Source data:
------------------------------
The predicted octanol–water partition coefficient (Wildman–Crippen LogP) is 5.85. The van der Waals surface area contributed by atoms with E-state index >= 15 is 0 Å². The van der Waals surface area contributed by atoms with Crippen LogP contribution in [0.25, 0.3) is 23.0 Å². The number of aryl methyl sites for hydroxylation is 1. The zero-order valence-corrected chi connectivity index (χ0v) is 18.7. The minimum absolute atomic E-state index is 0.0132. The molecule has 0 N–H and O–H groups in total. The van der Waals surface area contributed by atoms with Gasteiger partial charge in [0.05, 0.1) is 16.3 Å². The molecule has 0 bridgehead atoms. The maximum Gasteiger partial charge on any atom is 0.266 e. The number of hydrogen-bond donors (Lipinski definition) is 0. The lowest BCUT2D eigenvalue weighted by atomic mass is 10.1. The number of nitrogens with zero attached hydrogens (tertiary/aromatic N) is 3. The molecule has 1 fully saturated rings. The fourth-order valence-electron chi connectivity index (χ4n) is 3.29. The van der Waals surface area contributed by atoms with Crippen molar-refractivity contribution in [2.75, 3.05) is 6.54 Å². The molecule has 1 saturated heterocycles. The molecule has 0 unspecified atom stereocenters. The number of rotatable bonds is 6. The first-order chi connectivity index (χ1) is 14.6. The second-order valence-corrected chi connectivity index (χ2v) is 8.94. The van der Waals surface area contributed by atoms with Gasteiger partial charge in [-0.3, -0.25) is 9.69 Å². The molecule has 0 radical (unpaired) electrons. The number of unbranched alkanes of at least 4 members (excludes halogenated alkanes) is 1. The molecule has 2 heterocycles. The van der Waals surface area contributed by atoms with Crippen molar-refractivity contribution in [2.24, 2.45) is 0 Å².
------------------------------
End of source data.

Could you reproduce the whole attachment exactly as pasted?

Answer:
The predicted octanol–water partition coefficient (Wildman–Crippen LogP) is 5.85. The van der Waals surface area contributed by atoms with E-state index >= 15 is 0 Å². The van der Waals surface area contributed by atoms with Crippen LogP contribution in [0.25, 0.3) is 23.0 Å². The number of aryl methyl sites for hydroxylation is 1. The zero-order valence-corrected chi connectivity index (χ0v) is 18.7. The minimum absolute atomic E-state index is 0.0132. The molecule has 0 N–H and O–H groups in total. The van der Waals surface area contributed by atoms with Gasteiger partial charge in [0.05, 0.1) is 16.3 Å². The molecule has 0 bridgehead atoms. The maximum Gasteiger partial charge on any atom is 0.266 e. The number of hydrogen-bond donors (Lipinski definition) is 0. The lowest BCUT2D eigenvalue weighted by atomic mass is 10.1. The number of nitrogens with zero attached hydrogens (tertiary/aromatic N) is 3. The molecule has 1 fully saturated rings. The fourth-order valence-electron chi connectivity index (χ4n) is 3.29. The van der Waals surface area contributed by atoms with Crippen molar-refractivity contribution in [2.75, 3.05) is 6.54 Å². The molecule has 1 saturated heterocycles. The molecule has 0 unspecified atom stereocenters. The number of rotatable bonds is 6. The first-order chi connectivity index (χ1) is 14.6. The second-order valence-corrected chi connectivity index (χ2v) is 8.94. The van der Waals surface area contributed by atoms with Gasteiger partial charge in [-0.3, -0.25) is 9.69 Å². The molecule has 0 radical (unpaired) electrons. The number of unbranched alkanes of at least 4 members (excludes halogenated alkanes) is 1. The molecule has 2 heterocycles. The van der Waals surface area contributed by atoms with Crippen molar-refractivity contribution in [2.24, 2.45) is 0 Å².